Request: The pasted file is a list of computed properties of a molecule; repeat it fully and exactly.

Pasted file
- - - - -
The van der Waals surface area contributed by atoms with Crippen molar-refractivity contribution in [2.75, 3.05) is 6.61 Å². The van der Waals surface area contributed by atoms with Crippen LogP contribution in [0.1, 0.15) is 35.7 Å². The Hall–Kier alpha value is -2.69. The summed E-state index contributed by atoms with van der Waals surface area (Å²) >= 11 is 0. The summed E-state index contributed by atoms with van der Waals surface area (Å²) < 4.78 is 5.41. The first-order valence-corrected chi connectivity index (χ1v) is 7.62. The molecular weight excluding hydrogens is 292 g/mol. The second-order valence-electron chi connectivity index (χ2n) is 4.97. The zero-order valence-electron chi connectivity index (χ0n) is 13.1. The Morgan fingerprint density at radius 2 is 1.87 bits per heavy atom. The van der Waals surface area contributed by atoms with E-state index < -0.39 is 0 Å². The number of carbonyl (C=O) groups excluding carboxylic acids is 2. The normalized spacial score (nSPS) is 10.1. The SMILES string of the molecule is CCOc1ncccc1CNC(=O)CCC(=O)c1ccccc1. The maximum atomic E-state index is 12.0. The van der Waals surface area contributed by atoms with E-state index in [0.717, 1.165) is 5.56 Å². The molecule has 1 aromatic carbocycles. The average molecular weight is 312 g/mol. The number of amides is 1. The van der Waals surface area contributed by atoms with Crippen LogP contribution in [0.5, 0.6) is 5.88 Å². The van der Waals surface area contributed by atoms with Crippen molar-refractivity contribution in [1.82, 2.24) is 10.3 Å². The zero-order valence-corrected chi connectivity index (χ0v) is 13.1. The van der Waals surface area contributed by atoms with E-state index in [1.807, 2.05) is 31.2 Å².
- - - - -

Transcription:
The van der Waals surface area contributed by atoms with Crippen molar-refractivity contribution in [2.75, 3.05) is 6.61 Å². The van der Waals surface area contributed by atoms with Crippen LogP contribution in [0.1, 0.15) is 35.7 Å². The Hall–Kier alpha value is -2.69. The summed E-state index contributed by atoms with van der Waals surface area (Å²) >= 11 is 0. The summed E-state index contributed by atoms with van der Waals surface area (Å²) < 4.78 is 5.41. The first-order valence-corrected chi connectivity index (χ1v) is 7.62. The molecular weight excluding hydrogens is 292 g/mol. The second-order valence-electron chi connectivity index (χ2n) is 4.97. The zero-order valence-electron chi connectivity index (χ0n) is 13.1. The Morgan fingerprint density at radius 2 is 1.87 bits per heavy atom. The van der Waals surface area contributed by atoms with E-state index < -0.39 is 0 Å². The number of carbonyl (C=O) groups excluding carboxylic acids is 2. The normalized spacial score (nSPS) is 10.1. The SMILES string of the molecule is CCOc1ncccc1CNC(=O)CCC(=O)c1ccccc1. The maximum atomic E-state index is 12.0. The van der Waals surface area contributed by atoms with E-state index in [0.717, 1.165) is 5.56 Å². The molecule has 1 aromatic carbocycles. The average molecular weight is 312 g/mol. The number of amides is 1. The van der Waals surface area contributed by atoms with Crippen LogP contribution in [0.5, 0.6) is 5.88 Å². The van der Waals surface area contributed by atoms with Crippen molar-refractivity contribution in [1.82, 2.24) is 10.3 Å². The zero-order valence-corrected chi connectivity index (χ0v) is 13.1. The van der Waals surface area contributed by atoms with E-state index in [1.807, 2.05) is 31.2 Å².